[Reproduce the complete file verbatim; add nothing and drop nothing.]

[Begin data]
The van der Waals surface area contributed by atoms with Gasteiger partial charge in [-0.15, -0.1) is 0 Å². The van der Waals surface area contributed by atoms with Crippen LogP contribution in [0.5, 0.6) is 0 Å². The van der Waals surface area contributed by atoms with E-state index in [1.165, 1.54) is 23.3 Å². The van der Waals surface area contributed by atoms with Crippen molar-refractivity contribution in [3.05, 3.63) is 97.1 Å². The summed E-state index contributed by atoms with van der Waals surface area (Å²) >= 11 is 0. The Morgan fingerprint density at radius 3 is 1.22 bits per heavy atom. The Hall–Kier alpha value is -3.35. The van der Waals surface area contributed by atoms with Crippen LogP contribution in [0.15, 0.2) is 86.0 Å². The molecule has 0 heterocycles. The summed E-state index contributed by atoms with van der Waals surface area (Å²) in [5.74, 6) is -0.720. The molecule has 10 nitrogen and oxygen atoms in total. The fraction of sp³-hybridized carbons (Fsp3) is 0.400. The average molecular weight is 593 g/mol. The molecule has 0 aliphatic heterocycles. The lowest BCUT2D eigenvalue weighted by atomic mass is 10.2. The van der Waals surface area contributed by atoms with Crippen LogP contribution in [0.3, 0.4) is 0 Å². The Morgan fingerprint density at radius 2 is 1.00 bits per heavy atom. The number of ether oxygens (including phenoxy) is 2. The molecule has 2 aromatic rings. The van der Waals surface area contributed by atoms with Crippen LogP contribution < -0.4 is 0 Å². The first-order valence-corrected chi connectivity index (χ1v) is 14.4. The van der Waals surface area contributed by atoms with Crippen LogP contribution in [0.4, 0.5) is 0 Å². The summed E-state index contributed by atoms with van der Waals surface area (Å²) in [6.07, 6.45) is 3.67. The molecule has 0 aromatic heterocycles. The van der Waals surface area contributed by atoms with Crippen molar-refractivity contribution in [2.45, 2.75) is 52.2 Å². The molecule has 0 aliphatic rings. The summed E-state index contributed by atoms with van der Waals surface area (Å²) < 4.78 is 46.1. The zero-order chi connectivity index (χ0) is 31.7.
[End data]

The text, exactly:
The van der Waals surface area contributed by atoms with Gasteiger partial charge in [-0.15, -0.1) is 0 Å². The van der Waals surface area contributed by atoms with Crippen LogP contribution in [0.5, 0.6) is 0 Å². The van der Waals surface area contributed by atoms with E-state index in [1.165, 1.54) is 23.3 Å². The van der Waals surface area contributed by atoms with Crippen molar-refractivity contribution in [3.05, 3.63) is 97.1 Å². The summed E-state index contributed by atoms with van der Waals surface area (Å²) >= 11 is 0. The Morgan fingerprint density at radius 3 is 1.22 bits per heavy atom. The Hall–Kier alpha value is -3.35. The van der Waals surface area contributed by atoms with Crippen LogP contribution in [0.15, 0.2) is 86.0 Å². The molecule has 0 heterocycles. The summed E-state index contributed by atoms with van der Waals surface area (Å²) in [5.74, 6) is -0.720. The molecule has 10 nitrogen and oxygen atoms in total. The fraction of sp³-hybridized carbons (Fsp3) is 0.400. The average molecular weight is 593 g/mol. The molecule has 0 aliphatic heterocycles. The lowest BCUT2D eigenvalue weighted by atomic mass is 10.2. The van der Waals surface area contributed by atoms with Crippen LogP contribution in [0.3, 0.4) is 0 Å². The Morgan fingerprint density at radius 2 is 1.00 bits per heavy atom. The number of ether oxygens (including phenoxy) is 2. The molecule has 2 aromatic rings. The van der Waals surface area contributed by atoms with Crippen LogP contribution < -0.4 is 0 Å². The first-order valence-corrected chi connectivity index (χ1v) is 14.4. The van der Waals surface area contributed by atoms with Crippen LogP contribution in [0.4, 0.5) is 0 Å². The summed E-state index contributed by atoms with van der Waals surface area (Å²) in [6.07, 6.45) is 3.67. The molecule has 0 aromatic heterocycles. The van der Waals surface area contributed by atoms with Crippen molar-refractivity contribution in [2.45, 2.75) is 52.2 Å². The molecule has 0 aliphatic rings. The summed E-state index contributed by atoms with van der Waals surface area (Å²) < 4.78 is 46.1. The zero-order chi connectivity index (χ0) is 31.7.